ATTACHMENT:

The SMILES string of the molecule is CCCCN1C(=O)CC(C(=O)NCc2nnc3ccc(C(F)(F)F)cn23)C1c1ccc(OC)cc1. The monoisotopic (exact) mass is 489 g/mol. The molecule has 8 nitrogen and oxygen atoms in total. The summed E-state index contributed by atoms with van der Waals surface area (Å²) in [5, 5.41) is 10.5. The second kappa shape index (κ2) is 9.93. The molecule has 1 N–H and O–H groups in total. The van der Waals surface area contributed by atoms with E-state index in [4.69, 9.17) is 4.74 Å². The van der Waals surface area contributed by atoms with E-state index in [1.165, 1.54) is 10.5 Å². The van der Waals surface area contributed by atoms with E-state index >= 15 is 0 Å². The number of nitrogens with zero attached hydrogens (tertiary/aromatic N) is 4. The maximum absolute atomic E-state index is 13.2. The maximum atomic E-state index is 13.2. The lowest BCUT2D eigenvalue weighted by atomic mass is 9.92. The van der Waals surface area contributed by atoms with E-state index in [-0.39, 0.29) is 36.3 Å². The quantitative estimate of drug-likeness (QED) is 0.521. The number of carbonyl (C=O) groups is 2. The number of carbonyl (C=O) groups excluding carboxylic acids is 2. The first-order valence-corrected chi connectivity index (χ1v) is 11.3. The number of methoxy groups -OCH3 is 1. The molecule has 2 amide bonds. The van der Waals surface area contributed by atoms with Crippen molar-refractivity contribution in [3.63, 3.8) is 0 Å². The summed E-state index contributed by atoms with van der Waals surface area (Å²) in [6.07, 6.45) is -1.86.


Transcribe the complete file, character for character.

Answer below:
The SMILES string of the molecule is CCCCN1C(=O)CC(C(=O)NCc2nnc3ccc(C(F)(F)F)cn23)C1c1ccc(OC)cc1. The monoisotopic (exact) mass is 489 g/mol. The molecule has 8 nitrogen and oxygen atoms in total. The summed E-state index contributed by atoms with van der Waals surface area (Å²) in [5, 5.41) is 10.5. The second kappa shape index (κ2) is 9.93. The molecule has 1 N–H and O–H groups in total. The van der Waals surface area contributed by atoms with E-state index in [4.69, 9.17) is 4.74 Å². The van der Waals surface area contributed by atoms with E-state index in [1.165, 1.54) is 10.5 Å². The van der Waals surface area contributed by atoms with E-state index >= 15 is 0 Å². The number of nitrogens with zero attached hydrogens (tertiary/aromatic N) is 4. The maximum absolute atomic E-state index is 13.2. The maximum atomic E-state index is 13.2. The lowest BCUT2D eigenvalue weighted by atomic mass is 9.92. The van der Waals surface area contributed by atoms with E-state index in [-0.39, 0.29) is 36.3 Å². The quantitative estimate of drug-likeness (QED) is 0.521. The number of carbonyl (C=O) groups is 2. The number of carbonyl (C=O) groups excluding carboxylic acids is 2. The first-order valence-corrected chi connectivity index (χ1v) is 11.3. The number of methoxy groups -OCH3 is 1. The molecule has 2 amide bonds. The van der Waals surface area contributed by atoms with Crippen molar-refractivity contribution in [3.63, 3.8) is 0 Å². The summed E-state index contributed by atoms with van der Waals surface area (Å²) in [6.07, 6.45) is -1.86.